Saturday, June 15, 2013

Arduino based Inertial Navigation System - first steps


So, this weekend I've started working on a simple, Arduino-based Inertial Navigation System.
Using accelerometers and gyroscopes it is possible to calculate the traveled distance and the direction, from a known startpoint. The main problem of this method is that to get these distances, you have to perform integrations of the accelerations. Integration means that also every little error in measurement will be integrated, so they add up over time and the accuracy gets worse and worse. Therefore you need very good sensors and smart algorithms, being the reason why professional systems are expensive.

A constant error ...
integrated over time twice ...
leads to an increasing error.
For this cheap and easy project I use cheap sensors and easy algorithms, so the whole system will be very inaccurate. Nevertheless, I think it will be useful for me to learn, and for others running into similar  problems that I will have to solve. Also, the functions can be expanded, adding logging, additional sensors and a GPS-module, making it a combined navigation system.
These are my first steps and far from a finished project. Right now I'm basically just reading the sensor data.


Parts on breadboard.
My desk is actually white.
  1. Arduino Uno [info@arduino]
  2. MPU6050 Breakout Board [info@sainsmart]
  3. LEDs, resistors, switches, etc.
There are different MPU6050 Breakout Boards and I guess you could use all of them the same way. It combines a 3-axis accelerometer and a 3-axis gyroscope, so it provides all neccessary data for 3D-navigation.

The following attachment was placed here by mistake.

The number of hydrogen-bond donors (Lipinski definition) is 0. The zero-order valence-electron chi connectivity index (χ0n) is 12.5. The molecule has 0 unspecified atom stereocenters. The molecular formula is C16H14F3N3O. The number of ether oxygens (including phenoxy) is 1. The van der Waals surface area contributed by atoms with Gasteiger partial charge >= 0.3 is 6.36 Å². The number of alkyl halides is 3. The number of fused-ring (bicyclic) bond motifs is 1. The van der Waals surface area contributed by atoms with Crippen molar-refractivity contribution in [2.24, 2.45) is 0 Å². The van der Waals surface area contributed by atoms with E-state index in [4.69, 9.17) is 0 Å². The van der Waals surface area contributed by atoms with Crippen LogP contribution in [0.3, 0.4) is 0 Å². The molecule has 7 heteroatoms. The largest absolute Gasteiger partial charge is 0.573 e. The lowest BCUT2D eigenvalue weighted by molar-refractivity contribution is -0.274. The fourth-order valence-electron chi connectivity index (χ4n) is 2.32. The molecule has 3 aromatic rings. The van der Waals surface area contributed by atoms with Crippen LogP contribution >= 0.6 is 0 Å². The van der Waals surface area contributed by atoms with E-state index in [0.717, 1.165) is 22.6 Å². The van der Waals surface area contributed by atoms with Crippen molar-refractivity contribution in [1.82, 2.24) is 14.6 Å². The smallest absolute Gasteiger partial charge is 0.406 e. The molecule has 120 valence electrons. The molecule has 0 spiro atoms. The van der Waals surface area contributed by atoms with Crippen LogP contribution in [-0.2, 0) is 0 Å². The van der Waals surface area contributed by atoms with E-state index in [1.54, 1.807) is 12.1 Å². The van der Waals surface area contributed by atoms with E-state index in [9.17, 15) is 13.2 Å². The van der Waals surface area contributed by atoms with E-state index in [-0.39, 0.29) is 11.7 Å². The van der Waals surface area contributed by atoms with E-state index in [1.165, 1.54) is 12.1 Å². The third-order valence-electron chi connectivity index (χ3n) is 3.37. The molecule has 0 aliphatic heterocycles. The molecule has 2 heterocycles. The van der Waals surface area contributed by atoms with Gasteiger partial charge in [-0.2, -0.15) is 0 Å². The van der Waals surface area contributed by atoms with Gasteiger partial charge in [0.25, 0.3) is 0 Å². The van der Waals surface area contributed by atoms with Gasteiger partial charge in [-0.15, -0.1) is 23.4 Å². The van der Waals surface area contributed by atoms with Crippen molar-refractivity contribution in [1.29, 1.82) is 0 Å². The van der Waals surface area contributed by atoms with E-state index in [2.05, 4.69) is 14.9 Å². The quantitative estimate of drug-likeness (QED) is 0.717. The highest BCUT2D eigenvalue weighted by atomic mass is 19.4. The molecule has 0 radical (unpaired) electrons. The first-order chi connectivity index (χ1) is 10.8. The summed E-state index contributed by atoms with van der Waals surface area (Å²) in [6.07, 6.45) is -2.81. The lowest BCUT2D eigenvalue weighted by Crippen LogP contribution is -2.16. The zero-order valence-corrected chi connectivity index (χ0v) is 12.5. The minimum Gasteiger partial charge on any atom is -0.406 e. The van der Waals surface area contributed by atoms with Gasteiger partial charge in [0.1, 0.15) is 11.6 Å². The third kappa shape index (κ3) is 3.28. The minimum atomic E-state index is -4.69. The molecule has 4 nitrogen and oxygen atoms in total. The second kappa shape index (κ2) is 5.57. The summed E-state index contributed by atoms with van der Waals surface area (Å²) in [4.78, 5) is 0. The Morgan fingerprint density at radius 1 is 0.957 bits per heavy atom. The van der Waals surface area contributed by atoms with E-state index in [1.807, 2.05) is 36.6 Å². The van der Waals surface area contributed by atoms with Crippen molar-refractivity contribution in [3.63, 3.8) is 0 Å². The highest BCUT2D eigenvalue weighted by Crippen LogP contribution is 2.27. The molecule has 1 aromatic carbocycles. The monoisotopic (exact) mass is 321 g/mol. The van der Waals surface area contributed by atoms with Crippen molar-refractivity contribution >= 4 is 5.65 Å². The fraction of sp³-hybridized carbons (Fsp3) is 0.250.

First breadboard test

Breadboard drawn with fritzing.
I used this how-to to learn how to hook up the MPU6050.
      • MPU6050 / Arduino Uno
      • VCC / 3V3
      • GND / GND
      • SCL / A5
      • SDA / A4

Arduino sketch

To read the sensor data, I used i2cdevlib from jrowberg and the SainSmart tutorial, where you can find the MPU6050 library.
The first sketch just reads the sensor data and stores the acceleration in x-direction it in the EEPROM. The EEPROM can store 1024 bytes. That means it can store 1024 numbers between 0 and 255. The sensor data come as integers, ranging from −32,768 to 32,767, so the value has to be divided and shifted. After the button is pressed, data is logged for 10 seconds with 100Hz.
The second sketch reads the data from the EEPROM and prints it to the serial monitor. From there I copied the data into a .txt-file, which I processed and visualized using a simple Python-script.
At first, the sensor was upside down, resulting in -1g, then turned around, 1g, and then yanked around a little.

Next steps

  • find a algorithm to integrate the sensor values
  • add a micro-SD card reader for data logging
  • add a magnetic sensor to find north
  • add a barometric sensor to get the heigth
I will host the whole project on github and post what's going on here.